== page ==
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Slant-lid desk

Philadelphia, Pennsylvania


mid 1770s


William Savery (c. 1722–1787)


43 in x 42 3/4 in x 23 1/2 in


Walnut; tulip poplar (drawer sides and interior parts), white cedar (large drawer bottoms, full dustboards)

Credit Line

Historic Odessa Foundation, The David Wilson Mansion, Inc.

Accession Number



“All Sorts of Chairs and / Joiners Work / Made and Sold by / William Savery / At the Sign of the / Chair, a little be- / low the Market, in / Second Street. / Philadelphia.” is printed on a label glued to the inside bottom of a small interior drawer.

Condition Notes

The front foot facings are replacements. The brasses appear to be original. Candle drawers have replaced brass pulls, and scarring from later brasses has been repaired.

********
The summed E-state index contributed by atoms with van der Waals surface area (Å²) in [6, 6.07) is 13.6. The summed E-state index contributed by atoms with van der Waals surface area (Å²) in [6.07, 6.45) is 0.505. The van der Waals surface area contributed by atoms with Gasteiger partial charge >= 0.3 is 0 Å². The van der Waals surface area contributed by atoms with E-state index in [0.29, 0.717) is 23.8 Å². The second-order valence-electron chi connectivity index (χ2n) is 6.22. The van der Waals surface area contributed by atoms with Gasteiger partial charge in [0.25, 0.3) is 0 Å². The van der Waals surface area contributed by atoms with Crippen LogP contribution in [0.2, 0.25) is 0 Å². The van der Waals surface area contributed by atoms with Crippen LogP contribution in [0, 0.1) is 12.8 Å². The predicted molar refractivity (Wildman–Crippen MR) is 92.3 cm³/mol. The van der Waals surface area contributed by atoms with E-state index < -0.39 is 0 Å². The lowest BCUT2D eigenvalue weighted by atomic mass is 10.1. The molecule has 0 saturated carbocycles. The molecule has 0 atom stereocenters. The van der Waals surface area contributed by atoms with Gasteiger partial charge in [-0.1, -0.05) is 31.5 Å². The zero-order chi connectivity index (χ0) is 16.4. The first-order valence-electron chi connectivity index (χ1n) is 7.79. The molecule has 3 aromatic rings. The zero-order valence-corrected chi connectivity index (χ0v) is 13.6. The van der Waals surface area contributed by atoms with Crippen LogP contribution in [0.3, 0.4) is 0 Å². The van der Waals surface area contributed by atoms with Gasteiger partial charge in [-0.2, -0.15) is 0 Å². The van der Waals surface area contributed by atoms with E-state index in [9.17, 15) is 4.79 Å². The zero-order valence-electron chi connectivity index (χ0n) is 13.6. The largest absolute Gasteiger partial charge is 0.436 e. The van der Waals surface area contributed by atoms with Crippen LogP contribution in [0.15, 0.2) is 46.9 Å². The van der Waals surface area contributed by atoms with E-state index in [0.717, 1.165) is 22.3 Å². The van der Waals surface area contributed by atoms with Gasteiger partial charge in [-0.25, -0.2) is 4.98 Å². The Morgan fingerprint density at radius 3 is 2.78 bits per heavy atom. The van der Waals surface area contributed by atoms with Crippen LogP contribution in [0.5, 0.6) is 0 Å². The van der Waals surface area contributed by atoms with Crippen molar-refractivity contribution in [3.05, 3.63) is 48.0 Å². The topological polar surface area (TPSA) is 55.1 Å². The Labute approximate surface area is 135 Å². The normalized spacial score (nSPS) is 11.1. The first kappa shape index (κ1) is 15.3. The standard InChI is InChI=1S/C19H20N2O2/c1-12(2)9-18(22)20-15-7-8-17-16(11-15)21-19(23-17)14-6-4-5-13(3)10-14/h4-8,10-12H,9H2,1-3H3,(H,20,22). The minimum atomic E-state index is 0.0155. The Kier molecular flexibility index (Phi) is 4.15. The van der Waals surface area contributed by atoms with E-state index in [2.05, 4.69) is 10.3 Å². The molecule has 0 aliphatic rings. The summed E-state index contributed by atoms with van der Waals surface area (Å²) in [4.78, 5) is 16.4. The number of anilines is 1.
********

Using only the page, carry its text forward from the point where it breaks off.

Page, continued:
The desk was bequeathed by Dr. and Mrs. J. Newberry Reynolds in 1942 to The David Wilson Mansion, Inc.


One of some 30 pieces of furniture bearing a printed label of Philadelphia chair and cabinet-maker William Savery, this desk was acquired by early collectors and has no earlier provenance.  It is one of four very similar Savery-labeled desks.  Although relatively plain, it is the most ornate of the four, having five carved shells in the interior.  As with most such desks, the locking central "prospect" door, between the two narrow "column drawers," opens to a fitted box that when removed accesses four "secret" drawers.  The narrow "candle" drawers in each upper corner of the desk front draw out to support the lid, rather than more common solid slides called "lopers."


Hotchkiss, “Wilson-Warner House,” 888, pl. V.

Philip D. Zimmerman, “Dating William Savery’s Furniture Labels and Implications for Furniture History,” in American Furniture 2018, ed. Luke Beckerdite, 209–10, fig. 18 (Milwaukee, Wis.: Chipstone Foundation, 2018).

Zimmerman, A Storied Past, 112-113.